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This place, a haunt of my childhood, consists of a 75-foot bluff overlooking the lake. A forest has developed through the years from what once was a working farm. On one side of the bluff is a creek teeming with all kinds of fauna and flora--lily pads, reeds, turtles, fish, water snakes, frogs, beavers and those funny long-skinny-legged bugs that walk on water. On the other side of the bluff is a marshy area which has a smell of its own.

It is a place of peace and beauty, a place to connect with the earth, and, at night, the whole universe. The sunsets in the evening are spectacular, complete with the "green flash" as the sun sinks down at the horizon. Reflections in Technicolor stream across the lake.

At night you can see the drama of falling stars and comets and if you are lucky, a whole glorious display of the Aurora Borealis as it shimmers and climaxes, usually in color.

Down on the earth, in this spot, fireflies twinkle at each other as do the stars above. Eerie phosphorescent light gleams from dry, decaying logs, a last glow of the life they once contained. The gentle lapping of the waves on the beach lull you to sleep as the other night sounds begin--little animal footsteps through the leaves on the ground, peepers calling to each other from the pond, and ah, yes, the hum of hungry mosquitoes.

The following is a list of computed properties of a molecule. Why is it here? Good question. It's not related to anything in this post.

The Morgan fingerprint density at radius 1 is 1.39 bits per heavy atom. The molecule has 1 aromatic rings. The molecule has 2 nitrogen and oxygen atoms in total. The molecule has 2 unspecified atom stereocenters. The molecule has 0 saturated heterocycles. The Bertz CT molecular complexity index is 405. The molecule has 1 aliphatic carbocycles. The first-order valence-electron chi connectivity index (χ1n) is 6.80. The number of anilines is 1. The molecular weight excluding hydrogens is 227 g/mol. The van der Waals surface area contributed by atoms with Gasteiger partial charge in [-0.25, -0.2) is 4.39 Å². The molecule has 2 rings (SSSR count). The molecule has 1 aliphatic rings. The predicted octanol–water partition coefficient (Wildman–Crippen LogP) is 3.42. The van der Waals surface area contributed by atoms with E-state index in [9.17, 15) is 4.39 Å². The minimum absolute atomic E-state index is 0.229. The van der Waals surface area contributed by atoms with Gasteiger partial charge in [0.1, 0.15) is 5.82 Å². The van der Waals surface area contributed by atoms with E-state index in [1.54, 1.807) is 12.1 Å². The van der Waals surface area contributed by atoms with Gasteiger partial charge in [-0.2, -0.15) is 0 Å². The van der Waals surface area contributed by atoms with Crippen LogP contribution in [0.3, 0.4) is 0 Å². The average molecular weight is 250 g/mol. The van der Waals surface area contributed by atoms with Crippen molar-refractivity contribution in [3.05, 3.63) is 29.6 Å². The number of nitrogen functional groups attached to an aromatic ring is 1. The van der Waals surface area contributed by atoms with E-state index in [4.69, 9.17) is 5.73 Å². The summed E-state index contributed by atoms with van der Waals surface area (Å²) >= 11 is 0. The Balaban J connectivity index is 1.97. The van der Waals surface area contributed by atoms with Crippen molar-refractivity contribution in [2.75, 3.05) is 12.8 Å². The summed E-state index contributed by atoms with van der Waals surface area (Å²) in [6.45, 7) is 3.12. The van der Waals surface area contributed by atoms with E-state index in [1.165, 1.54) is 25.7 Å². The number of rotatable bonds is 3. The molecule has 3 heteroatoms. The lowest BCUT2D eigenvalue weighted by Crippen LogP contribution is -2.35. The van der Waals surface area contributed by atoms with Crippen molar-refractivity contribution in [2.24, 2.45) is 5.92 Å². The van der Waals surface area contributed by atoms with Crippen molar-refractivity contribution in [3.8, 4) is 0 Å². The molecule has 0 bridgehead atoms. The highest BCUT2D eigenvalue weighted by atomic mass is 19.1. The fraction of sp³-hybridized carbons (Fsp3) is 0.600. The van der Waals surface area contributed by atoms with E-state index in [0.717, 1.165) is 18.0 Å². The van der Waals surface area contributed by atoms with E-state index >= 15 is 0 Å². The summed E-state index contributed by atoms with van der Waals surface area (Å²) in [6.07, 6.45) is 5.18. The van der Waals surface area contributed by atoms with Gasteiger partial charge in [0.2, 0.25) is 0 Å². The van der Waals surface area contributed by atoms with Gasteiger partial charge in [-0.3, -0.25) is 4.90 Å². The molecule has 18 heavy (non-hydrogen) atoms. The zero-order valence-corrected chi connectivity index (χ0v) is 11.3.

By day the sunlight plummets through the trees, creating a patterned fairyland of light and shadow. Birds and bugs are everywhere. Their sounds compete to make "modern music" in cacophonous, arrhythmic joyous busy-ness.

When a storm comes, the winds and the rains and the waves in the lake and the contorted trees in the forest howl at each other as they vie for control of the earth. When finally this is settled, the air is fresh and the land ready for new growth. And I, myself, am at peace, and ready for new growth.

- Elizabeth Ogden, 10/05/2000


1932 - 2014
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